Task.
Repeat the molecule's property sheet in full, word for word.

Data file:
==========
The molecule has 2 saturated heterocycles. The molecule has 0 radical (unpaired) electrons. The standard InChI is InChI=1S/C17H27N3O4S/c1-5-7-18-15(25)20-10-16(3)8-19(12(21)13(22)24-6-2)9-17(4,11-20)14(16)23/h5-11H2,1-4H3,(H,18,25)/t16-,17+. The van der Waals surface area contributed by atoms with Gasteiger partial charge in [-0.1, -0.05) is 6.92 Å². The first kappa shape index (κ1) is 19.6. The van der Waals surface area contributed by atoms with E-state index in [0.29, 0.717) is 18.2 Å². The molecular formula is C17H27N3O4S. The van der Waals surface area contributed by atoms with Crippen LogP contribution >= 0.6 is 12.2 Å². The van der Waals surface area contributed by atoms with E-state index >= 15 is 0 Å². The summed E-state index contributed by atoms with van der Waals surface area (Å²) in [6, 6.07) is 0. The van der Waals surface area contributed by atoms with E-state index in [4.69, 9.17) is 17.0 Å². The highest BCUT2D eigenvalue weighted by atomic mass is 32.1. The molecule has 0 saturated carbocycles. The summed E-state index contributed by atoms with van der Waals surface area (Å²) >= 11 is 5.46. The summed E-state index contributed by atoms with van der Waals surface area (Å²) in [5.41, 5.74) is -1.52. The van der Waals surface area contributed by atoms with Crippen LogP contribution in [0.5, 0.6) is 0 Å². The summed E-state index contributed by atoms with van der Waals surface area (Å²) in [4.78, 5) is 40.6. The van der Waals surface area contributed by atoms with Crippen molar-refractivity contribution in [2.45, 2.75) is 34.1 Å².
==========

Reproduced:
The molecule has 2 saturated heterocycles. The molecule has 0 radical (unpaired) electrons. The standard InChI is InChI=1S/C17H27N3O4S/c1-5-7-18-15(25)20-10-16(3)8-19(12(21)13(22)24-6-2)9-17(4,11-20)14(16)23/h5-11H2,1-4H3,(H,18,25)/t16-,17+. The van der Waals surface area contributed by atoms with Gasteiger partial charge in [-0.1, -0.05) is 6.92 Å². The first kappa shape index (κ1) is 19.6. The van der Waals surface area contributed by atoms with E-state index in [0.29, 0.717) is 18.2 Å². The molecular formula is C17H27N3O4S. The van der Waals surface area contributed by atoms with Crippen LogP contribution >= 0.6 is 12.2 Å². The van der Waals surface area contributed by atoms with E-state index >= 15 is 0 Å². The summed E-state index contributed by atoms with van der Waals surface area (Å²) in [6, 6.07) is 0. The van der Waals surface area contributed by atoms with E-state index in [4.69, 9.17) is 17.0 Å². The highest BCUT2D eigenvalue weighted by atomic mass is 32.1. The molecule has 0 saturated carbocycles. The summed E-state index contributed by atoms with van der Waals surface area (Å²) >= 11 is 5.46. The summed E-state index contributed by atoms with van der Waals surface area (Å²) in [5.41, 5.74) is -1.52. The van der Waals surface area contributed by atoms with Crippen LogP contribution in [0.5, 0.6) is 0 Å². The summed E-state index contributed by atoms with van der Waals surface area (Å²) in [4.78, 5) is 40.6. The van der Waals surface area contributed by atoms with Crippen molar-refractivity contribution in [2.45, 2.75) is 34.1 Å².